Pre ScriptFrenzy Frenzy

If you’ve ever tried to write a 90 page script or a 50,000 word novel from conception to completion in 30 days, you’re just as crazy as me. What I’ve found from multiple attempts is that it can’t be done. At least, not with anything worth a damn at the end of the month. I’ve read different blogs and posts by participants that all say the same thing: they went off on tangents just to hit the word count. They wrote characters who had no purpose, they wrote plots that led nowhere, and they often wrote a mess that was not even rewritable let alone revisable when they were done because they did not want to fail.

What is the purpose of this? Isn’t the point of writing to express yourself in some way? And hopefully to become published? Do we really have time to write a bunch of crap that is basically useless and would take way more effort to fix than to just spend quality time writing quality prose? Granted the allure of finishing a feature-length screenplay or a novel is enticing especially if, like me, it takes you years to complete one, but I find ScriptFrenzy and NaNoWriMo incredibly stressful. I blame that on poor planning. (Plus the fact that I always start late anyway.)

Last year, I tried to participate in ScriptFrenzy by writing a screenplay I had conceived of at age 11. The only problem was, I had tons of research to do for it because obviously it had changed in concept in some ways, and I labored over the opening scene for about three weeks until I decided that it just wasn’t gonna happen.  Had I taken the time to get all of my pre-writing done ahead of time, I might have had a better shot.

Likewise, I tried my hand at NaNoWriMo one year. I’m used to writing novels, so I didn’t think it would be that bad. And although I tend to write without a whole lot of focus, I do spend much of my time editing as I write, which does not work well with time constraints. It could take me an entire weekend to write one chapter of 7-10 pages. But it’s a damn good chapter.

So the advent of 2012’s ScriptFrenzy is almost upon us. (It starts on April 1st in case you’re wondering.) And I vow to complete a screenplay based on my WoW character’s secret life. (If you’re interested in what this entails, follow my blog at But in order to complete this insane quest, I’m going to spend the month of March doing all my pre-writing exercises. And I’m going to share them with you, so you too can succeed at ScriptFrenzy.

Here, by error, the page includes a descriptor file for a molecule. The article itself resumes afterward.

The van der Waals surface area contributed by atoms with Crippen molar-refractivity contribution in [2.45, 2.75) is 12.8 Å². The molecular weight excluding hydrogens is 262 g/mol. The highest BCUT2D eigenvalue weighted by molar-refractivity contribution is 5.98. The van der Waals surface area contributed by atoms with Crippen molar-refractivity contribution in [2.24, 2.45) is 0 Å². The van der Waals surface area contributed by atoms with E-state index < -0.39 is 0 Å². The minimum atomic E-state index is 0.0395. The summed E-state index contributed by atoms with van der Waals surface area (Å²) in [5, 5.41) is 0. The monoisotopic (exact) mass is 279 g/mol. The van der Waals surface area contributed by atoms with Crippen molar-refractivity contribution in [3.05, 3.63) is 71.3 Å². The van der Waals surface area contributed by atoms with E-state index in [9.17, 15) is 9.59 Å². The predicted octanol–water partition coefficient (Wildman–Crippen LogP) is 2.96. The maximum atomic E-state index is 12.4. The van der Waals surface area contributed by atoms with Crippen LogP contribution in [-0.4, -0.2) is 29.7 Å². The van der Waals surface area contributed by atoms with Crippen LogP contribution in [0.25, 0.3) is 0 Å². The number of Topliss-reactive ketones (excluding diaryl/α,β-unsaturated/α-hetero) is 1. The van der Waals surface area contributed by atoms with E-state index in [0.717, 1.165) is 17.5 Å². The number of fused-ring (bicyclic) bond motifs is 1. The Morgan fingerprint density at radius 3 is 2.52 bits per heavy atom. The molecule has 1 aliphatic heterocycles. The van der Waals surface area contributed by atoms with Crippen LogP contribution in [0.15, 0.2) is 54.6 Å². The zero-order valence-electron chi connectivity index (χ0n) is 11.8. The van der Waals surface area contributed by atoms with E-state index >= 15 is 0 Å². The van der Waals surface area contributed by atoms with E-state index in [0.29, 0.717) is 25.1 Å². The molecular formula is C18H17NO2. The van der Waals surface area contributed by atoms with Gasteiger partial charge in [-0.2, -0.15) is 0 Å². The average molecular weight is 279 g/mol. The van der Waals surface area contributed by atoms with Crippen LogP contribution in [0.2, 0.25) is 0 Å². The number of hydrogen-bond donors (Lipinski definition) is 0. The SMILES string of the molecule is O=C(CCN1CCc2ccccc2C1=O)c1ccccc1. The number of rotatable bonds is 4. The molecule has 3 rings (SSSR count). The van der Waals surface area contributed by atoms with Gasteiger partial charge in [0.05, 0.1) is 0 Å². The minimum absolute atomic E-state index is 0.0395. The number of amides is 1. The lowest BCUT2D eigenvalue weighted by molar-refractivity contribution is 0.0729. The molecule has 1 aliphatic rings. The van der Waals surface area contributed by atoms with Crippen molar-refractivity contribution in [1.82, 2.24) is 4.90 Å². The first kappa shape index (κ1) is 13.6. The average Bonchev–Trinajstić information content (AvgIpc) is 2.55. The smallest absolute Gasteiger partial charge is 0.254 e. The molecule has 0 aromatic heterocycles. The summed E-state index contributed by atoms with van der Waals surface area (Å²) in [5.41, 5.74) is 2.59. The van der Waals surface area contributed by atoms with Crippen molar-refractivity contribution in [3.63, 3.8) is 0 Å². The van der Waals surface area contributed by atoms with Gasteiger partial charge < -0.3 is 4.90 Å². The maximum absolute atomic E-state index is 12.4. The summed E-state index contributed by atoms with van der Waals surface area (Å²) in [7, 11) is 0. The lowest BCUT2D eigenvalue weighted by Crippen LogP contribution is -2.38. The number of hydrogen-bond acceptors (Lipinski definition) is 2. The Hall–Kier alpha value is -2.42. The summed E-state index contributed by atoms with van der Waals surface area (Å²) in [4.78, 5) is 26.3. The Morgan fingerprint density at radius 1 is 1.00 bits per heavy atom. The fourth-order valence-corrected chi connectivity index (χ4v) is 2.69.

I know what you’re thinking. “Why should I take advice from this nobody? She can’t even finish a screenplay in 30 days?” Well, I’ll tell you. I am somewhat adept at the art of screenwriting. I’ve studied it at UCLA and I’ve taught Introduction to Screenwriting courses at Westfield State University. I even presented my Capstone seminar on screenwriting.

So there you have it. I’m an expert and you should listen to me.

For the next four weeks, I’ll be posting a series of exercises meant to focus your ideas into a cohesive and fluid storyline. You’ll learn how to write a premise and create a beat sheet, how to create characters and scenes, and how to structure your story using the ten elements of screenwriting.

And if you don’t want to listen to me, you should listen to this guy: Robert McKee, screenwriting guru and author of Story.

I can’t promise anything, but if you join me, you might just finish that script after all!

Script Frenzy

A friend of mine turned me on to a little thing called Script Frenzy.  It’s like NaNoWriMo except it’s for screenplays, stage plays, teleplays, graphic novels and such.  The goal is to write a 100-page script in 30 days in the month of April.  She asked me to be her writing buddy, so I signed up.  I mean, how hard can it be?  It’s not like writing a 50,000-word novel in a month.  And I have written screenplays before and even taught an introductory course on screenwriting.

Lately I’ve been thinking a lot about how I used to write for fun during my childhood.  I had no intention of being a writer back then; I simply wrote to escape the real world.  I didn’t have a clue about form, elements of the craft, or even what would come next on the page.  I started with an idea and just wrote whatever came to mind.  I had complete freedom to do whatever I wanted, be whatever I wanted, without having to abide by any pesky rules.  It was liberating and not at all the way I write now.  Now I know what I’m doing, or rather what I’m supposed to be doing, in regards to plot, pacing, setting, character, etc.  And I feel more stifled than ever.

I don’t allow myself to write crap.  I’m a self-editing dominatrix.  Everything has to be perfect before it hits the page.  Each thought is strangled, each sentence is whipped, each word is bound and tied until it becomes my slave.  But let’s face it–I suck at being a Mistress.  Me, I’m all about freedom and beauty and equality.  This way of writing has got to stop because it’s definitely not getting me anywhere, except maybe some chafing from that damn leathery g-string.

So it’s Day 8 of Script Frenzy.  And according to my caluculations, I should have 26.4 pages written.  How many do I actually have?  Zero.  But I was never one to write religiously every day (even though all the great writers say you should).  No, I save up all my writing time for one long extended bout.  At least that’s how I got through graduate school.  But I have a plot, so that’s a start.

I’m reverting back to my childhood and using an idea that, in retrospect, had actually been my first attempt at a screenplay.  Unfortunately, I never finished it, so I have no idea where it was going or how it was going to end.  But I will work through all that on my bulletin board as the time comes.  First, I’m just going to get my story down in script format and fill in the blanks later.  After all, good stories are not written; they are rewritten.